Health ministry tackles chikungunya as two new cases confirmed
Ministry activates chikungunya response
JAMAICA'S health authorities yesterday signalled that they have gone into combat mode since two cases of chikungunya were detected earlier this week in individuals with no travel history outside of the island.
Health Minister Dr Fenton Ferguson told the country that since the confirmation of local transmission of the mosquito-borne virus, his ministry has implemented intense vector control activities, including fogging of the surrounding areas and communities in which the affected individuals reside in three-day cycles each week. This will continue for a period of three weeks.
The minister said samples from the infected individuals found with chikungunya were sent to the Caribbean Public Health Agency, which confirmed the positive results on the afternoon of Tuesday, August 5.
"Fever surveillance and contact investigation are still taking place," Dr Ferguson said at a news conference yesterday morning. "We have also increased the capacity of the vector control teams across the island by providing additional equipment and supplies. The public health team has put in place vector control measures at the commercial offices of one of the affected persons. Health educators have been conducting education sessions and distributing material in the affected communities."
Heightened surveillance, he said, was taking place in Kingston and St Andrew, St Thomas, and St Catherine.
Dr Ferguson said the latest cases bring to four the number of people infected with the virus in the island.
The first case was confirmed on July 17, while the second on July 28. Both were imported.
He said that since the confirmation of the first imported case, the Ministry of Health activated its Emergency Operations Centre (EOC).
The centre provides national leadership to the response, including the vector control programme and management and oversight from the ministry for activities that are being undertaken islandwide.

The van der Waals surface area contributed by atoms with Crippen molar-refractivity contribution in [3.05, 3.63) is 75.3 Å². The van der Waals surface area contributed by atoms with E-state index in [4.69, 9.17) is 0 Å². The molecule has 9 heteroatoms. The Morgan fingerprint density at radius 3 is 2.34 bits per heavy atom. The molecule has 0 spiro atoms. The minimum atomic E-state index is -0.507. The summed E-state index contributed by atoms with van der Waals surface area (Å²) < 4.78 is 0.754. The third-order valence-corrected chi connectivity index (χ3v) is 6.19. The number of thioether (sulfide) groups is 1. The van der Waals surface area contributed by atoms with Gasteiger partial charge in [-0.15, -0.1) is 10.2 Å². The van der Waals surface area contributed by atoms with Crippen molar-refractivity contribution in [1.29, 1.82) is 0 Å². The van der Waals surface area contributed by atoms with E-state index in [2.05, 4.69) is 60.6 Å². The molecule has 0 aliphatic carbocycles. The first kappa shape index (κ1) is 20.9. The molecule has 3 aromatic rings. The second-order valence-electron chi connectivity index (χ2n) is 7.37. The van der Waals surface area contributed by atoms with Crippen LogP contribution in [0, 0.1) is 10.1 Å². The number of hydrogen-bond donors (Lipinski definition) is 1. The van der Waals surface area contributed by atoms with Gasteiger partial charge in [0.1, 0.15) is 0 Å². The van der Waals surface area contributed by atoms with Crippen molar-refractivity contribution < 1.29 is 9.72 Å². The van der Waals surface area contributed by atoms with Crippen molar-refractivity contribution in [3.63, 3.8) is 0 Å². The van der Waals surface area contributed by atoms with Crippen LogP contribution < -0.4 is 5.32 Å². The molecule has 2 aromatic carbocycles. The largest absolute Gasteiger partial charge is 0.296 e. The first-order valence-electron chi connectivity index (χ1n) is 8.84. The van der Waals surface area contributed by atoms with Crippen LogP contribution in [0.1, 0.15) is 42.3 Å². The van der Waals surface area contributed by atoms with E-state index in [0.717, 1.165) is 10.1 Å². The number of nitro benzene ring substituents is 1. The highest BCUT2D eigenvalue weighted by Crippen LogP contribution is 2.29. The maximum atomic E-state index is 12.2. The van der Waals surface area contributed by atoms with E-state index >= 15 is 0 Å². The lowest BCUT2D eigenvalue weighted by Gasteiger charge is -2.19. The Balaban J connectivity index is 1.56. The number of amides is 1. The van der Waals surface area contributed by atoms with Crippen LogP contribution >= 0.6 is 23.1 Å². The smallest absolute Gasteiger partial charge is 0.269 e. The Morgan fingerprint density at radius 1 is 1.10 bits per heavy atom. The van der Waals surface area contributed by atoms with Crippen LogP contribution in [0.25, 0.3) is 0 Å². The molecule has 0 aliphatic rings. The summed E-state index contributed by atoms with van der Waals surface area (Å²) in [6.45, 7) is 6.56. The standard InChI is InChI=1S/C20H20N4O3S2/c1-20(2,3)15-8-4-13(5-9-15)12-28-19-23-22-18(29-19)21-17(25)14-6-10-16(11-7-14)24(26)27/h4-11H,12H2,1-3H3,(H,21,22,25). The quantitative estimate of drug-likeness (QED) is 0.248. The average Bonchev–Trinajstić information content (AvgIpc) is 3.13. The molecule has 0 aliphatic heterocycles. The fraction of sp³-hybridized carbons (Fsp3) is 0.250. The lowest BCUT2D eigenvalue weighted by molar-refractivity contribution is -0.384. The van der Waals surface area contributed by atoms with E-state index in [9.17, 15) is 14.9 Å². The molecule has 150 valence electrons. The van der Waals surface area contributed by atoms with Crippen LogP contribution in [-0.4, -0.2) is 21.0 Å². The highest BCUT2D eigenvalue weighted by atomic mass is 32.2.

Dr Marion Bullock-Ducasse, director of emergency, disaster management and special services in the health ministry, said health officials have also been conducting education sessions and distributing material in the affected communities.
Chikungunya (pronounced chik-en-gun-ye) is transmitted to people by mosquitoes. The most common symptoms are fever and joint pain. Other symptoms may include headache, muscle pain, joint swelling, or rash.
The Centers for Disease Control and Prevention (CDC) states that outbreaks of the virus have occurred in Africa, Asia, Europe, and in countries in the Indian and Pacific oceans.
According to the CDC, "in late 2013, chikungunya virus was found for the first time in the Americas on islands in the Caribbean. There is a risk that the virus will be imported to new areas by infected travellers. There is no vaccine to prevent or medicine to treat chikungunya virus infection. Travellers can protect themselves by preventing mosquito bites".
The CDC also advised that people travelling to countries with the chikungunya virus should use insect repellent, wear long-sleeved clothing and pants, and stay in places with air-conditioning or that have window and door screens.
Yesterday, the health ministry said that anyone needing additional information should contact the ministry's EOC at 1-888-663-5683 or 1-888-ONE-LOVE.
Minister Ferguson yesterday urged Jamaicans to destroy mosquito-breeding sites and eliminate places where water can settle.
The ministry said it will also be focusing on schools and has already instructed the parish health departments to work closely with school administrators to carry out necessary vector control and public education activities to minimise the risk to children.
Yesterday, as well, the ministry stated that, as it relates to the deadly Ebola virus, Jamaica does not, at this time, fall into the category of high-risk countries for transmission.
However, Minister Ferguson said the ministry continues to strengthen its health system and has set aside $10 million to deal with any such eventuality.
"The capacity of our laboratory will be crucial in the event that we need to test for Ebola," said Ferguson.
"I would like to assure you that we will continue to enjoy the support of the University of the West Indies Virology Lab, the US Centers for Disease Control and Prevention, and the Caribbean Public Health Agency for testing if needed," he said.